States of emergency have been declared, national guardsmen are on standby and rescuers are picking through rubble. With untold damage and destruction left in the wake of the deadly storm system that has battered the Plains and the South, here's a look at the resources being mobilized to assist with the recovery.
Gov. Robert Bentley said that by issuing a state of emergency declaration, he was directing all state agencies to take necessary actions to respond to communities in need of assistance.
“Some of our communities have already experienced significant damage as a result of the tornadoes that began moving through Alabama earlier today,” he said in a statement.
Bentley also authorized the mobilization of 100 Alabama National Guard members to stand at the ready to assist if needed.
Mississippi took a precautionary approach, declaring a state of emergency before the storm hit.
“This storm system has the potential to create dangerous conditions, and we are monitoring it closely,” Gov. Phil Bryant said on Monday. “Residents should not overreact but should make plans now to ensure they are prepared for a variety of conditions, including strong winds and rains and the possibility of hail and tornadoes.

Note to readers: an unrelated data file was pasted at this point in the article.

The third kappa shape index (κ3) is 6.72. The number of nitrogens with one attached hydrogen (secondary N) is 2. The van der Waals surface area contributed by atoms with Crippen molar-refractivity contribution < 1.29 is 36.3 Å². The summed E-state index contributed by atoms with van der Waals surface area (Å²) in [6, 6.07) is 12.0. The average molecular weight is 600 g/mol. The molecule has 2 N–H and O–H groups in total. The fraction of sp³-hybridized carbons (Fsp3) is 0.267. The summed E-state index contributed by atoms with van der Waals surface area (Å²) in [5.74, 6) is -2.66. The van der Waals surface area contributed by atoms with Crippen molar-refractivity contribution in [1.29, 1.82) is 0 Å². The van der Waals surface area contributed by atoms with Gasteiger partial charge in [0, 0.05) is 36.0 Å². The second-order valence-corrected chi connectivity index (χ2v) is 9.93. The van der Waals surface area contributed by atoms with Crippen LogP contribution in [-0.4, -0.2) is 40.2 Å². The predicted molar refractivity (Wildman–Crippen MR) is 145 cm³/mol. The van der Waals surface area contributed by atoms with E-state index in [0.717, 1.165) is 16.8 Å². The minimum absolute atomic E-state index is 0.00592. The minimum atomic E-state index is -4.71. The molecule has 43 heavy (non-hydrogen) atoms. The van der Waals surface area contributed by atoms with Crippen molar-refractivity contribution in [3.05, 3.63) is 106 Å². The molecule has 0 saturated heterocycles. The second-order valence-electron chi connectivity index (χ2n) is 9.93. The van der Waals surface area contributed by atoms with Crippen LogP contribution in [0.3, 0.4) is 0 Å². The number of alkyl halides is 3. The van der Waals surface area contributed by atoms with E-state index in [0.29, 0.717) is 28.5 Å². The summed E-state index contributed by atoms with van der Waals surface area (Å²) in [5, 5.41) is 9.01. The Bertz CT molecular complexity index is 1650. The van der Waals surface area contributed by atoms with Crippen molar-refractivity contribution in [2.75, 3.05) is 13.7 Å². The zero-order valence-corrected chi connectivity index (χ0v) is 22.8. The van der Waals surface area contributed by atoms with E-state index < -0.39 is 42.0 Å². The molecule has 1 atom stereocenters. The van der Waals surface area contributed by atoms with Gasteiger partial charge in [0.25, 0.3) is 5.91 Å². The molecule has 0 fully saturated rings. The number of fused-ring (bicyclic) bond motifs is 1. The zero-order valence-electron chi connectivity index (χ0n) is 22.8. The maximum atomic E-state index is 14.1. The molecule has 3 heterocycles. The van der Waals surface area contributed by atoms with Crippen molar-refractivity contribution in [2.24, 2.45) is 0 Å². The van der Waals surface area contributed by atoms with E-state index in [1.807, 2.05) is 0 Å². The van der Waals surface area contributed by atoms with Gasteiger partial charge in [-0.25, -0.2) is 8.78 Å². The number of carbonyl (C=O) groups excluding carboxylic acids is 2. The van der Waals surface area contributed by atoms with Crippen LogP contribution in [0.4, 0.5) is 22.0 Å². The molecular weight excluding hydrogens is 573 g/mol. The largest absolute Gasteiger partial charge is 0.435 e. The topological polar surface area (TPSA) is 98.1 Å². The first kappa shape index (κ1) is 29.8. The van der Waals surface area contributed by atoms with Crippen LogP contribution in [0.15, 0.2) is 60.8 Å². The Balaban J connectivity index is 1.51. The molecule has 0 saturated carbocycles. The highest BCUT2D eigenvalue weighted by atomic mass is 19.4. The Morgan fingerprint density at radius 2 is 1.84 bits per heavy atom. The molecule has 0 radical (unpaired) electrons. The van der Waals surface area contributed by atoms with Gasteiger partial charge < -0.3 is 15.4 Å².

With his state expected to start experiencing severe weather on Tuesday, Georgia's Gov. Nathan Deal moved to free up state resources.
“At this juncture, we’ve declared the emergency for the entire state because it’s impossible to pinpoint where the weather will hit,” Deal said in a statement. “Georgia is threatened at least through tomorrow and perhaps into Wednesday. We’re prepared now and we’ll be ready for recovery should we, God forbid, experience tornado damage or flooding.
At least 16 people were killed over the weekend in Arkansas when the same storm system spawned a tornado. Gov. Mike Beebe asked federal officials for assistance hard-hit Faulkner County on Monday afternoon.